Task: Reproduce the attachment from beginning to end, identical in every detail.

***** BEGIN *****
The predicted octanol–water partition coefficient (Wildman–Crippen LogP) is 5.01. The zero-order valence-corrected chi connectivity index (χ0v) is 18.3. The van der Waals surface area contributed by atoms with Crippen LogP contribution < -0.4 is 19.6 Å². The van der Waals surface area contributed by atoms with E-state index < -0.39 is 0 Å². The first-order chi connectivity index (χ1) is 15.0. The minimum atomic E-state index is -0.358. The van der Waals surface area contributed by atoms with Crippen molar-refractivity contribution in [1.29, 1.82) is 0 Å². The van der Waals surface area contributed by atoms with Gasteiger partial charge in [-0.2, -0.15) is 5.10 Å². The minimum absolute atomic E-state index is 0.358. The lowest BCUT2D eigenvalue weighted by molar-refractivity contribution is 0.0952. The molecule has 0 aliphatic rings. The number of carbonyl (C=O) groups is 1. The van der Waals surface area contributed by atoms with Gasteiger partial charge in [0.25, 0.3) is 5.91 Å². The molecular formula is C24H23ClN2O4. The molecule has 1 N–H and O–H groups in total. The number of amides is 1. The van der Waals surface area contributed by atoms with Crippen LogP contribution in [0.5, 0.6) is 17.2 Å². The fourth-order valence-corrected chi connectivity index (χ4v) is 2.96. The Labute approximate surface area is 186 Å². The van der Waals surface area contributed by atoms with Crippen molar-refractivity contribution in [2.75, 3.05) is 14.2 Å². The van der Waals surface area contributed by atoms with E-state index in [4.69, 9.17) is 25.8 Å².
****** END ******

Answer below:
The predicted octanol–water partition coefficient (Wildman–Crippen LogP) is 5.01. The zero-order valence-corrected chi connectivity index (χ0v) is 18.3. The van der Waals surface area contributed by atoms with Crippen LogP contribution < -0.4 is 19.6 Å². The van der Waals surface area contributed by atoms with E-state index < -0.39 is 0 Å². The first-order chi connectivity index (χ1) is 15.0. The minimum atomic E-state index is -0.358. The van der Waals surface area contributed by atoms with Crippen molar-refractivity contribution in [1.29, 1.82) is 0 Å². The van der Waals surface area contributed by atoms with Gasteiger partial charge in [-0.2, -0.15) is 5.10 Å². The minimum absolute atomic E-state index is 0.358. The lowest BCUT2D eigenvalue weighted by molar-refractivity contribution is 0.0952. The molecule has 0 aliphatic rings. The number of carbonyl (C=O) groups is 1. The van der Waals surface area contributed by atoms with Gasteiger partial charge in [0.25, 0.3) is 5.91 Å². The molecular formula is C24H23ClN2O4. The molecule has 1 N–H and O–H groups in total. The number of amides is 1. The van der Waals surface area contributed by atoms with Crippen LogP contribution in [0.5, 0.6) is 17.2 Å². The fourth-order valence-corrected chi connectivity index (χ4v) is 2.96. The Labute approximate surface area is 186 Å². The van der Waals surface area contributed by atoms with Crippen molar-refractivity contribution in [2.75, 3.05) is 14.2 Å². The van der Waals surface area contributed by atoms with E-state index in [4.69, 9.17) is 25.8 Å².